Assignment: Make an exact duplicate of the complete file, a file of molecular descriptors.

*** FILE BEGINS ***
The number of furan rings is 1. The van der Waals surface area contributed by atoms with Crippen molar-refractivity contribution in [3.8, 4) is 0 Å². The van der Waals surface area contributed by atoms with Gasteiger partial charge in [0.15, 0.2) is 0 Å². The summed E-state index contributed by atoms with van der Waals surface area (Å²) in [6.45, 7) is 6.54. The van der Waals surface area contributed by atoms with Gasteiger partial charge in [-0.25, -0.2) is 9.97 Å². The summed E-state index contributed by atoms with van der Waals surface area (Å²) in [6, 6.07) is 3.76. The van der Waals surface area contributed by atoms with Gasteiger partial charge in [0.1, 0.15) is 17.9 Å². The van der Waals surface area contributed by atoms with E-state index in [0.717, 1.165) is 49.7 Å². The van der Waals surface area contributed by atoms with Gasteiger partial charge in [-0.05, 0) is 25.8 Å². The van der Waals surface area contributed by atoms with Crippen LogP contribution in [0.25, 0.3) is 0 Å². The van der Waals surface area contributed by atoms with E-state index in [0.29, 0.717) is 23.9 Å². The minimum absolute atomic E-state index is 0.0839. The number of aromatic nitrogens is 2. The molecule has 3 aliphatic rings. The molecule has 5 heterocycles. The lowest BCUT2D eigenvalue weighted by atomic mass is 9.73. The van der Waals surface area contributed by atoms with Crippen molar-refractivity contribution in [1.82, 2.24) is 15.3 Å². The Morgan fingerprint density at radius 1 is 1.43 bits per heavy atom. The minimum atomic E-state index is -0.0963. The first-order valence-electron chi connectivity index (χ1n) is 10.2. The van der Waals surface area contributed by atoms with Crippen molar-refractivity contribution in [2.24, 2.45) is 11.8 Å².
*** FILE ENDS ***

The number of furan rings is 1. The van der Waals surface area contributed by atoms with Crippen molar-refractivity contribution in [3.8, 4) is 0 Å². The van der Waals surface area contributed by atoms with Gasteiger partial charge in [0.15, 0.2) is 0 Å². The summed E-state index contributed by atoms with van der Waals surface area (Å²) in [6.45, 7) is 6.54. The van der Waals surface area contributed by atoms with Gasteiger partial charge in [-0.25, -0.2) is 9.97 Å². The summed E-state index contributed by atoms with van der Waals surface area (Å²) in [6, 6.07) is 3.76. The van der Waals surface area contributed by atoms with Gasteiger partial charge in [0.1, 0.15) is 17.9 Å². The van der Waals surface area contributed by atoms with E-state index in [0.717, 1.165) is 49.7 Å². The van der Waals surface area contributed by atoms with Gasteiger partial charge in [-0.05, 0) is 25.8 Å². The van der Waals surface area contributed by atoms with Crippen LogP contribution in [0.25, 0.3) is 0 Å². The van der Waals surface area contributed by atoms with E-state index in [0.29, 0.717) is 23.9 Å². The minimum absolute atomic E-state index is 0.0839. The number of aromatic nitrogens is 2. The molecule has 3 aliphatic rings. The molecule has 5 heterocycles. The lowest BCUT2D eigenvalue weighted by atomic mass is 9.73. The van der Waals surface area contributed by atoms with Crippen molar-refractivity contribution in [1.82, 2.24) is 15.3 Å². The Morgan fingerprint density at radius 1 is 1.43 bits per heavy atom. The minimum atomic E-state index is -0.0963. The first-order valence-electron chi connectivity index (χ1n) is 10.2. The van der Waals surface area contributed by atoms with Crippen molar-refractivity contribution in [2.24, 2.45) is 11.8 Å².